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  • To the south of the cantonment is situated the park, created by the taste and public spirit of Lord Wellesley.
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  • Sir Arthur Paget's embassy to Turkey, and the same year he was selected to serve on the staff of Sir Arthur Wellesley in the expedition to Copenhagen.
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  • He had been disappointed that the command of the large contingent of the nizam was given to Colonel Arthur Wellesley; and when after the capture of the fortress the same officer obtained the governorship, Baird judged himself to have been treated with injustice and disrespect.
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  • Wellesley was appointed second in command, but owing to ill-health did not accompany the expedition.
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  • On his return to India in 1802, he was employed against Sindhia, but being irritated at another appointment given to Wellesley he relinquished his command and returned to Europe.
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  • Richard Colley Wesley Wellesley >>
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  • Of various institutions for the education of women, Mount Holyoke (1837) at South Hadley, Smith College (1875) at Northampton, Wellesley College (1875) at Wellesley near Boston, Radcliffe College (1879) in connexion with Harvard at Cambridge and Simmons College (1899) at Boston, are of national repute.
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  • This condition of things was ended by Wellesley's victories at Assaye and Argaon (1803), which forced the Bhonsla raja to cede his territories west of the Wardha, Gawilgarh and Narnala.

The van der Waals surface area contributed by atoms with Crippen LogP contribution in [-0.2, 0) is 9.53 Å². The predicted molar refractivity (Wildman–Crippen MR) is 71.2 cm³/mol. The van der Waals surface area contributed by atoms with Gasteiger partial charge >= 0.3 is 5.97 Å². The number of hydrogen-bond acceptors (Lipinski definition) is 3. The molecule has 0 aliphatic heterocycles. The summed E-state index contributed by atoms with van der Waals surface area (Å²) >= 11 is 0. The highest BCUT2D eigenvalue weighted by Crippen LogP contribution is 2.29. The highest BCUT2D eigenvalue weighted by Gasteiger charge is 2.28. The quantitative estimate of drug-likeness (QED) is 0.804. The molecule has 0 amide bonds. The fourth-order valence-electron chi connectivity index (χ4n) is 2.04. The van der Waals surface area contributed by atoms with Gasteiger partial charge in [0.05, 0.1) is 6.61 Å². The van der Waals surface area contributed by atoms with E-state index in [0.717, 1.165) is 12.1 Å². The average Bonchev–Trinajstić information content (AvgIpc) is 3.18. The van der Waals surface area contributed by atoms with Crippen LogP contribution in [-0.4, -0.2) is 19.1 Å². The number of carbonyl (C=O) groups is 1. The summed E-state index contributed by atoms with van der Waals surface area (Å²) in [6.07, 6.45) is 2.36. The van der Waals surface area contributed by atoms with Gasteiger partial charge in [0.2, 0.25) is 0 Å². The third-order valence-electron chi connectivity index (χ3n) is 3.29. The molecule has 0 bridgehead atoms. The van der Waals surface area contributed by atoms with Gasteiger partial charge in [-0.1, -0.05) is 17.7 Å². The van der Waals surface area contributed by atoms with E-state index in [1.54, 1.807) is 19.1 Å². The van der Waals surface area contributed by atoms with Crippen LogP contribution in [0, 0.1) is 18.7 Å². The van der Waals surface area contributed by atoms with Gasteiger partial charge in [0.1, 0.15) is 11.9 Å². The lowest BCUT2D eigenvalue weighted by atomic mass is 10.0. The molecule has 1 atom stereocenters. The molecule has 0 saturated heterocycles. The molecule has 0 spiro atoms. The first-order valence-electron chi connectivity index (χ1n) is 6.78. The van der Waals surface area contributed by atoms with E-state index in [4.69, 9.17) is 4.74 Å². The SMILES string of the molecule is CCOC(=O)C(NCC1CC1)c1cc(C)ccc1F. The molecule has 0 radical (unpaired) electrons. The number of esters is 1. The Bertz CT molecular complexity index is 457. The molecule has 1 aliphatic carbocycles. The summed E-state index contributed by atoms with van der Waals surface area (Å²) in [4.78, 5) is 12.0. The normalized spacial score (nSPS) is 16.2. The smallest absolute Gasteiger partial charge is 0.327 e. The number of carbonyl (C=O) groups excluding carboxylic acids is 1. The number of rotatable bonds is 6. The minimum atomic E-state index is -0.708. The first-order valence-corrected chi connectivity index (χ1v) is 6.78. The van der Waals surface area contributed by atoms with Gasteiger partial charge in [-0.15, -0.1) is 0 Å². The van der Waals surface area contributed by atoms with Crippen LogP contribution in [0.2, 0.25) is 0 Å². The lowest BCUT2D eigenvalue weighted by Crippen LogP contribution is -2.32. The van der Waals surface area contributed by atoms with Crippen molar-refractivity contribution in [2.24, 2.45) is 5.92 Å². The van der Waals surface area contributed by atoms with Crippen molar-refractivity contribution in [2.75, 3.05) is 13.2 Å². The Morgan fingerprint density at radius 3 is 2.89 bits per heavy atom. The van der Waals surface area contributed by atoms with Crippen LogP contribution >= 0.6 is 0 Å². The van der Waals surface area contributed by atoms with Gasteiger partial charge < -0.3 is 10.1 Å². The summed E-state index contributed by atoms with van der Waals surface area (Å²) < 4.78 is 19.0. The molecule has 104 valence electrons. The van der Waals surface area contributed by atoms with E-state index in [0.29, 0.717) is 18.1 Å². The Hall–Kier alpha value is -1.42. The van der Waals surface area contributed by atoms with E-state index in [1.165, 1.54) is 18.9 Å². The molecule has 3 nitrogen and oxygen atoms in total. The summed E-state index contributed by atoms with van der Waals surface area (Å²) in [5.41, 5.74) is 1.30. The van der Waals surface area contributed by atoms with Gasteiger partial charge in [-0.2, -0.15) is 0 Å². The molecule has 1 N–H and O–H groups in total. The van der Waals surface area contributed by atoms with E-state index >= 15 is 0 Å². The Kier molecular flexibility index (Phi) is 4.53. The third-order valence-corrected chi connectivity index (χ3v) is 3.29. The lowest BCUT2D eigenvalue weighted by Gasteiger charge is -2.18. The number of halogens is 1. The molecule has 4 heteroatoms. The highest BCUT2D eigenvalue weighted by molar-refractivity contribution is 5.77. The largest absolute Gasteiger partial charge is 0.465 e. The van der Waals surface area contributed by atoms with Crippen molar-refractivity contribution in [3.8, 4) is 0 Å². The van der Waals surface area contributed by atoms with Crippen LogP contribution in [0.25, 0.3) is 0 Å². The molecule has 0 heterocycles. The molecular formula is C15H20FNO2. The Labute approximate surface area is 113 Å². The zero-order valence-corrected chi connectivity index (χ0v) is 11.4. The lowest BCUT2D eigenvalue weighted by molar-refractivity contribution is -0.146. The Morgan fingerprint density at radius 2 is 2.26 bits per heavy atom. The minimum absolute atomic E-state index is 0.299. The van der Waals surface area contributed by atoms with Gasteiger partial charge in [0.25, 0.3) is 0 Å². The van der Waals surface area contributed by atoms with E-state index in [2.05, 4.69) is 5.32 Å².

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  • Here he obtained his first opportunity of distinction, being attached in the capacity of diplomatist to the mission of Sir Arthur Wellesley to the Mahrattas.
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  • He was present at the battle of Assaye, and displayed such courage and knowledge of tactics throughout the whole campaign that Wellesley told him he had mistaken his profession, and that he ought to have been a soldier.
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  • While the mask of friendship was kept up Elphinstone carried out the only suitable policy, that of vigilant quiescence, with admirable tact and patience; when in 1817 the mask was thrown aside and the peshwa ventured to declare war, the English resident proved for the second time the truth of Wellesley's assertion that he was born a soldier.
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  • The total population of the settlement of Penang, which includes not only the island but Province Wellesley and the Dindings, was 248,207 in 1901.
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  • This final addition was made when Province Wellesley was purchased by the East India Company for $2000 in 1798.
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  • After studying Oriental languages as the first student at Lord Wellesley's College of Fort William, he, at the age of nineteen, was appointed political assistant to General Lake, who was then conducting the final campaign of the Mahratta war against Holkar.
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  • ARTHUR WELLESLEY PEEL PEEL, 1ST Viscount (1829-), English statesman, youngest son of the great Sir Robert Peel, was born on the 3rd of August 1829, and was educated at Eton and Balliol College, Oxford.
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  • Arthur Wellesley Wellington >>
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  • In 1801 Carey was appointed professor of Oriental languages in a college founded at Fort William by the marquess of Wellesley.